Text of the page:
that, over the period, there is a long run relationship between GDP and government expenditure in both countries. According to Granger. and total government spending, GDP and public order and safety spending and government spending, cyclicality, economic growth, correlation, cointegration. PDF download for A Time-Series Analysis of the Relationship Between Government Expenditure and Gdp, Article Information.
Government spending can be a useful economic policy tool for governments.
Expansionary fiscal policy is an increase in government spending or a decrease in taxation, while contractionary fiscal policy is a decrease in government spending or an increase in taxes. Expansionary fiscal policy can be used by governments to stimulate the economy during a recession. For example, an increase in government spending directly increases demand for goods and services, which can help increase output and employment.
On the other hand, contractionary fiscal policy can be used by governments to cool down the economy during an economic boom.How Does The Government Spending Affect The Economy?
A decrease in government spending can help keep inflation in check. Automatic stabilization is when existing policies automatically change government spending or taxes in response to economic changes, without the additional passage of laws. Discretionary stabilization is when a government takes actions to change government spending or taxes in direct response to changes in the economy.
For instance, a government may decide to increase government spending as a result of a recession. According to Keynesian economicsincreased government spending raises aggregate demand and increases consumptionwhich leads to increased production and faster recovery from recessions.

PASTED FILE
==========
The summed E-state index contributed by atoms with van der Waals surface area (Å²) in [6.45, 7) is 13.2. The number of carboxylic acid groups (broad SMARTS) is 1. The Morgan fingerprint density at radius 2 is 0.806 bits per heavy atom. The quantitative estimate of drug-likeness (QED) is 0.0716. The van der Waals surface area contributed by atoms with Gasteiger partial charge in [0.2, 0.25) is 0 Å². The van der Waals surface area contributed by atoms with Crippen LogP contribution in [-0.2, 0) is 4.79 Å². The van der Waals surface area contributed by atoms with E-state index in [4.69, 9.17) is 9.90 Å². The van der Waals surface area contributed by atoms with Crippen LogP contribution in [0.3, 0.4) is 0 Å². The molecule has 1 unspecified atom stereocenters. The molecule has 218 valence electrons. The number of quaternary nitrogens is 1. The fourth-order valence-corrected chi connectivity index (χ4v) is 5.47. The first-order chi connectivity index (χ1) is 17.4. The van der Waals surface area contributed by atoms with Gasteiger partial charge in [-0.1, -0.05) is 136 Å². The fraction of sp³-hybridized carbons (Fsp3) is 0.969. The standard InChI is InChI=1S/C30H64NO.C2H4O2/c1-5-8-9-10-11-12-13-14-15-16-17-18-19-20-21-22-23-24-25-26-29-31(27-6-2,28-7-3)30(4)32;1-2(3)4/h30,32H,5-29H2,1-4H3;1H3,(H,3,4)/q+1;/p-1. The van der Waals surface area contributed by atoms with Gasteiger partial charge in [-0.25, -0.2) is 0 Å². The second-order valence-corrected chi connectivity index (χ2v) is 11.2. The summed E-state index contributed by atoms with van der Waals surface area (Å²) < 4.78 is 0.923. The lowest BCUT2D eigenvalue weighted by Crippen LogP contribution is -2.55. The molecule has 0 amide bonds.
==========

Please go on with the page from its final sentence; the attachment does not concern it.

Classical economistson the other hand, believe that increased government spending exacerbates an economic contraction by shifting resources from the private sector, which they consider productive, to the public sector, which they consider unproductive. The downward sloping demand curve D1 represents demand for private capital by firms and investorsand the upward sloping supply curve S1 represents savings by private individuals.
While intuitively appealing, these results raise some questions. An obvious concern is that a country with a larger GDP must also spend more on education.
Government spending - Wikipedia
This introduces the risk of reverse causality; that is, the model might pick the effect of GDP size on education expenditure and not vice-versa. The graph below somewhat addresses this limitation. World Development Indicators of the World Bank In the chart, GDP is measured by its rate of annual growth between and and education expenditure is measured as a share of total GDP over the period This time lag reduces the risk of reverse causality.
The dots indicate combinations of education expenditure and GDP growth for each of countries for which data are available from the WDI. The red line provides the best statistical approximation of the bi-dimensional scatter plot.
The positive slope indicates that countries that spent more on education as a proportion of GDP in experienced faster growth in the subsequent decade. More precisely, an increase in education expenditure by 1 point of GDP eg from 4.
Does government spending on education promote economic growth?
What do academics have to say about this? A lot of research has been devoted to the analysis of the effects of education on economic growth.
Academic research in this area is characterised by a certain degree of technical complexity and results often differ across studies depending on the methodology used, the sample considered, or how education is measured. A survey of this vast literature identified 57 studies, many of which measure education in terms of outcomes eg enrolment rates, literacy rates, years of schooling in the workforce rather than expenditure. But the studies that did look at educational expenditure as a proxy for education generally reported a positive effect of education on growth.
A recent a meta-analysis considered 29 papers that specifically look at the impact of government education expenditures on economic growth.